The gameplay choices might seem a little weird, but they were a good experiment given this was made in 1987. Battles take place randomly, on a separate screen. You input a command for every character -- fight, cast a magic spell, use an item and so on -- and there's a round of text-based effects. For the most part, characters with higher agility go earlier in the round. The battle continues until one side wins, unless you try running away. Winning nets you gold and experience, then you continue onward. Random encounters have been a debated topic in gaming circles for years and years, but the staple of any Japanese RPG is to fight monsters, gain experience, grow stronger and win. One can question how much strategy is truly involved when you could potentially lose to a boss, then back out, level for an hour and smash said boss with the exact same strategy once you've gained a level or two; however, a lot of gamers have loved it from the beginning and continue enjoying it to this day.

There are two major aesthetic problems with the original FF battle system. One, your character will not change targets if the monster he or she attacks is dead before their turn comes. So if you attack an Imp and it dies, your character will attack empty space rather than switch to an enemy still there. This is inarguably the worst part of the game. The other huge in-battle problem is how group spells target one character a time. If your Black Mage blasts a group of enemies with Fire 2, you have to sit there and potentially read [Mage] [FIR2] [Imp] [100 Damage] [Terminated] 9 times. Even on the fastest battle speed, it gets old fast. The random encounter rate is also rather high and not altogether random in this game. Without getting into too many technical details, know that you'll fight a lot of battles and will consider running from many of them.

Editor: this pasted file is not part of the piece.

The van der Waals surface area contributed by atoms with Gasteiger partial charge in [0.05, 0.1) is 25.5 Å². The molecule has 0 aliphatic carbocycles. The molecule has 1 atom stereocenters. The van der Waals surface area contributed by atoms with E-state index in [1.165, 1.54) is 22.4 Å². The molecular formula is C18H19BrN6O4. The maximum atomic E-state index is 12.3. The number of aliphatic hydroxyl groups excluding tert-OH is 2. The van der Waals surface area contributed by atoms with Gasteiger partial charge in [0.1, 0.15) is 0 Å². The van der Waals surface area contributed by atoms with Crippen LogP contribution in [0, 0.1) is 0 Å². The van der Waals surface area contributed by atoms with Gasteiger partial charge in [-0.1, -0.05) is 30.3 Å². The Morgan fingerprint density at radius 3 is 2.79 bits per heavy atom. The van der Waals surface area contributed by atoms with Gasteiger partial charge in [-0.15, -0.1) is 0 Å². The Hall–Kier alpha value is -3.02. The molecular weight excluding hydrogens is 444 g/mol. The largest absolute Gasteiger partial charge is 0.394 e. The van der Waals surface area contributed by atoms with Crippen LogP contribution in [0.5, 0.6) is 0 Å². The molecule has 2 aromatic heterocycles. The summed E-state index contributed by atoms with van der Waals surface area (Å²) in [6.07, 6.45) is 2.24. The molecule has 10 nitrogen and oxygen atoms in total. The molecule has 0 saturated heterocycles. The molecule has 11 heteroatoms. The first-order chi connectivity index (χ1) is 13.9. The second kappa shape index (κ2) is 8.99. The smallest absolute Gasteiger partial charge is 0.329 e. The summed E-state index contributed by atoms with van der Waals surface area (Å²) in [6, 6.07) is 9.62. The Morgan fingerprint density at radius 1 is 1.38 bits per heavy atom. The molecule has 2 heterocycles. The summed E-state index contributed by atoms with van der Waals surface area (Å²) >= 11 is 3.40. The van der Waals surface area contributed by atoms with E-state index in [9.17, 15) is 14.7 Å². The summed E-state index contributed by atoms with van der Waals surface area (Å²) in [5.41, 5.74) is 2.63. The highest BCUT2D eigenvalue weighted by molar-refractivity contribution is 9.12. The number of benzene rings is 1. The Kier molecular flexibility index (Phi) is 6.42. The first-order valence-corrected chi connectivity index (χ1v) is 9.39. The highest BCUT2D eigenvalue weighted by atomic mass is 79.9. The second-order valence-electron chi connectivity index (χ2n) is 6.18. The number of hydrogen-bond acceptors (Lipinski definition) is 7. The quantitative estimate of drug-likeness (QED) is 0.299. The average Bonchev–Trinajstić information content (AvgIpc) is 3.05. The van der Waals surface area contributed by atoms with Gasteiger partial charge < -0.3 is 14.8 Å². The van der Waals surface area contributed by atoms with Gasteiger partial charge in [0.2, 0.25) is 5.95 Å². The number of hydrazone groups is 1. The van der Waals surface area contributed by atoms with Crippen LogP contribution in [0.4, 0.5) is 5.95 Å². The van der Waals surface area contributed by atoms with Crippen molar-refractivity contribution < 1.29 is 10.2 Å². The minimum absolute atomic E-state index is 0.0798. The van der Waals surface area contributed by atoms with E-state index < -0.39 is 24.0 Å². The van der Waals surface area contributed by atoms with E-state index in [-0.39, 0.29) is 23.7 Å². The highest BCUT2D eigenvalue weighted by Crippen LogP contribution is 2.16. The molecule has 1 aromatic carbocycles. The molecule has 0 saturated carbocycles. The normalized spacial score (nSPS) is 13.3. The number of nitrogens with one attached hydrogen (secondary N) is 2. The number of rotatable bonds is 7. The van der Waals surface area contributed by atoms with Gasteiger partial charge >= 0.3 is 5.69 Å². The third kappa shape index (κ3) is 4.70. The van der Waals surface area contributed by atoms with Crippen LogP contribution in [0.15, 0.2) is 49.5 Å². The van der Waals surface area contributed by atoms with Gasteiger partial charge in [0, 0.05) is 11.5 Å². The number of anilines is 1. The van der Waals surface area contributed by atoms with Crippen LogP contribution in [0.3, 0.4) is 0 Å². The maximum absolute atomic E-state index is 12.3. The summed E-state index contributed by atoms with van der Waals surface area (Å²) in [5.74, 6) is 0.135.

Outside of battles, there are other annoying things to deal with. The worst of them all is having to buy one item a time, so it's a real strain on your gaming thumb to buy 99 Heal Potions for that next dungeon. Weapons and armor have no descriptions whatsoever, so you have to trade everything among party members to see who can equip what, then check status screens to see which one is best to go with. On top of this, armor and weapons are held by characters in an entirely different screen than items. It's not so bad, until your armor gets full and you have to drop something in order to take whatever armor is in that next treasure chest. Then there's the annoying status effect's side effect, where characters inflicted with a bad status are reordered to the back of the party. So after a fight where someone gets poisoned, for example, you have to go into the item or magic screen, cure the poison, back out to the main screen, press Select and reorder everyone to where you wanted them in the first place. This gets stupid really fast when you're in a dungeon with a lot of status effect monsters.